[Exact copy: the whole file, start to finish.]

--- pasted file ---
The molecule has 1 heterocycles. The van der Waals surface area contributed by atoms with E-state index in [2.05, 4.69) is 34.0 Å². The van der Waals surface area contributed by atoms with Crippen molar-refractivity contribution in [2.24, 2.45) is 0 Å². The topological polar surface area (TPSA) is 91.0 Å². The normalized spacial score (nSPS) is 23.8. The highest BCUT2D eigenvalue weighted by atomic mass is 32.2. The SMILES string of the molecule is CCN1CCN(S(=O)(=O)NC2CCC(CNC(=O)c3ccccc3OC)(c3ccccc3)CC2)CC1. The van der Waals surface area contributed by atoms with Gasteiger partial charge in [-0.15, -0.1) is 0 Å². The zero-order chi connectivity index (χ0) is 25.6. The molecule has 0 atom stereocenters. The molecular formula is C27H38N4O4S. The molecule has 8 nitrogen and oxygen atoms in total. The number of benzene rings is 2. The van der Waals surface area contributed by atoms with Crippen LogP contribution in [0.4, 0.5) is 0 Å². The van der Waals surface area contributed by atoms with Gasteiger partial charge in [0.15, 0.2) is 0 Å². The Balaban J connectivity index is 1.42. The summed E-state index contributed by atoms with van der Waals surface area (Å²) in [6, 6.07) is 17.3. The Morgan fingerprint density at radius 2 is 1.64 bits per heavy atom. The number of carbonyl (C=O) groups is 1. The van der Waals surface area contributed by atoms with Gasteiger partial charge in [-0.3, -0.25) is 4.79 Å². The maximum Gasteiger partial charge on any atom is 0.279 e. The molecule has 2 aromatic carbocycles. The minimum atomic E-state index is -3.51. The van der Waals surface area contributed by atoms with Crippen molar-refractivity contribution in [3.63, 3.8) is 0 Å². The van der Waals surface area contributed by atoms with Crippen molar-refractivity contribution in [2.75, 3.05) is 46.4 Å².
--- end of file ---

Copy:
The molecule has 1 heterocycles. The van der Waals surface area contributed by atoms with E-state index in [2.05, 4.69) is 34.0 Å². The van der Waals surface area contributed by atoms with Crippen molar-refractivity contribution in [2.24, 2.45) is 0 Å². The topological polar surface area (TPSA) is 91.0 Å². The normalized spacial score (nSPS) is 23.8. The highest BCUT2D eigenvalue weighted by atomic mass is 32.2. The SMILES string of the molecule is CCN1CCN(S(=O)(=O)NC2CCC(CNC(=O)c3ccccc3OC)(c3ccccc3)CC2)CC1. The van der Waals surface area contributed by atoms with Gasteiger partial charge in [-0.15, -0.1) is 0 Å². The zero-order chi connectivity index (χ0) is 25.6. The molecule has 0 atom stereocenters. The molecular formula is C27H38N4O4S. The molecule has 8 nitrogen and oxygen atoms in total. The number of benzene rings is 2. The van der Waals surface area contributed by atoms with Crippen LogP contribution in [0.4, 0.5) is 0 Å². The van der Waals surface area contributed by atoms with Gasteiger partial charge in [0.15, 0.2) is 0 Å². The Balaban J connectivity index is 1.42. The summed E-state index contributed by atoms with van der Waals surface area (Å²) in [6, 6.07) is 17.3. The Morgan fingerprint density at radius 2 is 1.64 bits per heavy atom. The number of carbonyl (C=O) groups is 1. The van der Waals surface area contributed by atoms with Gasteiger partial charge in [-0.3, -0.25) is 4.79 Å². The maximum Gasteiger partial charge on any atom is 0.279 e. The molecule has 2 aromatic carbocycles. The minimum atomic E-state index is -3.51. The van der Waals surface area contributed by atoms with Crippen molar-refractivity contribution in [3.63, 3.8) is 0 Å². The van der Waals surface area contributed by atoms with Crippen molar-refractivity contribution in [2.75, 3.05) is 46.4 Å².